Then this morning I saw the news about Jo Cox, a UK member of parliament shot and knifed on the street in her constituency by a middle aged white man shouting “Britain First”. Add this to Orlando and the other hate crimes of the self-entitled. Even here in New Zealand we have seen the vilification of New Plymouth Mayor Andrew Judd for the crime of suggesting “togetherness.”
What hits my heart is that this hatred and de-humanising of other people is seemingly a deliberate strategy by politicians and the media. Trump encouraging supporters to take a swing at protestors. The blatant demonising of immigrants in the UK and Australia. Deliberate re-writing of history in our schools. All of this lying and misrepresentation can begin to seem like “truth” the more we are exposed to it.
These false-truths are often what helps a person feel that they are entitled or required to kill another person. Simply because that person is “different,” that they are “not me.”
I decided to look into John and see what he tells us about Jesus’ approach to our fellow travellers and what is expected of us as Christians.
Last week I went on about being One with the Trinity and by implication with each other. In John 17:20-23,26, Jesus prays “that they may all be one, just as you, Father, are in me, and I in you, … I in them and you in me, that they may become perfectly one, so that the world may know that you sent me and loved them even as you loved me.”
Well that’s reasonably clear – we have to love Christians. And that’s pretty easy because most christians are quite nice! But we can get caught out by (unwittingly!) defining the rest as “Non-Christian” and therefore not needing loving because they are not like us.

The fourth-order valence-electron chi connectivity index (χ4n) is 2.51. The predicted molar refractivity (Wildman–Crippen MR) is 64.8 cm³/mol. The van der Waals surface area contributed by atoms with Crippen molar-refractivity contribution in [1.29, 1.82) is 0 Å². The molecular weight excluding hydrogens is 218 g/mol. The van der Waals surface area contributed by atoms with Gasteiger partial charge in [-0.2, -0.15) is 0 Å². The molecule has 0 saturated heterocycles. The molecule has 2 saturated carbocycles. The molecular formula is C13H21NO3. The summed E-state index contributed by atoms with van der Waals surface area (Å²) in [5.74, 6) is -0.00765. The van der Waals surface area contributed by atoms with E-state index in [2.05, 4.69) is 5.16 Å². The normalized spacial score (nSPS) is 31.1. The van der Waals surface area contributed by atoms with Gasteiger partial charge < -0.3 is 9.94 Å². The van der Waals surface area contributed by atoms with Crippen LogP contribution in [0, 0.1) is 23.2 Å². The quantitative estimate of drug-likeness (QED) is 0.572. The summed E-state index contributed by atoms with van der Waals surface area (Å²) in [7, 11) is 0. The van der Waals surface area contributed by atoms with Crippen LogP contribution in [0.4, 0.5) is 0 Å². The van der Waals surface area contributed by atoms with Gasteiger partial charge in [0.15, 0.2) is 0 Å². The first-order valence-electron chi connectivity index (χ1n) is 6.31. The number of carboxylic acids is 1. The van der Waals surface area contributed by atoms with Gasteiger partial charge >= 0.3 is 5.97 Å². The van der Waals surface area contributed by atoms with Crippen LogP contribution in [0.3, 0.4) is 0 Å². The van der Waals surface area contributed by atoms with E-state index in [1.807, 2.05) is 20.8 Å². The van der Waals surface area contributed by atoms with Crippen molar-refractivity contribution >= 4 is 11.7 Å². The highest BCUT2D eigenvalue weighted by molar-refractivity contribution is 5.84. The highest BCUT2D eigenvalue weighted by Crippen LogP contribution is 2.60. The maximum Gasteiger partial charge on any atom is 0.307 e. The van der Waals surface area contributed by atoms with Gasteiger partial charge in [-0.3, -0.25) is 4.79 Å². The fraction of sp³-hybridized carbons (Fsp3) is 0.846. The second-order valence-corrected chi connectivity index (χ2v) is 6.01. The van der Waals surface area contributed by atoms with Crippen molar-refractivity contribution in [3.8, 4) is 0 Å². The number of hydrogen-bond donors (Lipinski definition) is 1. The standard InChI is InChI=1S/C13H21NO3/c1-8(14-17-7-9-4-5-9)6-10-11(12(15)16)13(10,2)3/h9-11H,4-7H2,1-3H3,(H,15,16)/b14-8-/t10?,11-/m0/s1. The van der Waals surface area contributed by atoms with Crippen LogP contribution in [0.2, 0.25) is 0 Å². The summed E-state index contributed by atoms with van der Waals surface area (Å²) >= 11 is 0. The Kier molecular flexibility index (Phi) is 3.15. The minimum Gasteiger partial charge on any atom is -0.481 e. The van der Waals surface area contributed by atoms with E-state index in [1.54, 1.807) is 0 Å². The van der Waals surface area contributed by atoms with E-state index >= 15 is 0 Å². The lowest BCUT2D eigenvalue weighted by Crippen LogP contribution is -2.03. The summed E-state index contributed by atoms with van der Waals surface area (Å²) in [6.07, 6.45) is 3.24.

We get a new perspective when we observe the conversation between Peter and Jesus on the beach after Jesus had risen.
Jesus asks Peter “do you love me”, three times, and each time Peter responds of course I do. Jesus tells Peter to, “Feed my lambs, tend my sheep, feed my sheep” Jesus is calling Peter forward as “The Good Shepherd”, he has been forgiven for his denial and is being sent out to continue Jesus’ mission of bringing fullness of life to the world through the breaking in of the rule of God. This is a mission to Humanity – Not just Christianity. It is God’s plan for the World, not just the elect.
And although I know this, there are still things I struggle with. The hard bit for me as a committed Christian is; I know that God loves Jo Cox (not a Christian but someone who still fought against slavery and poverty), but He also loves her killer!
He loves Donald Trump!
He loves me.
I don’t have any easy answer, we kind of just have to buckle down and get on with it. Fix what can be fixed, stand up for those who can’t stand on their own and love as well as we can. Cry with those we can do nothing for. Pray, pray and pray. Trust in the promises of Jesus that it is possible and it will all be fixed. The now and the not yet is a surprisingly frustrating place to live.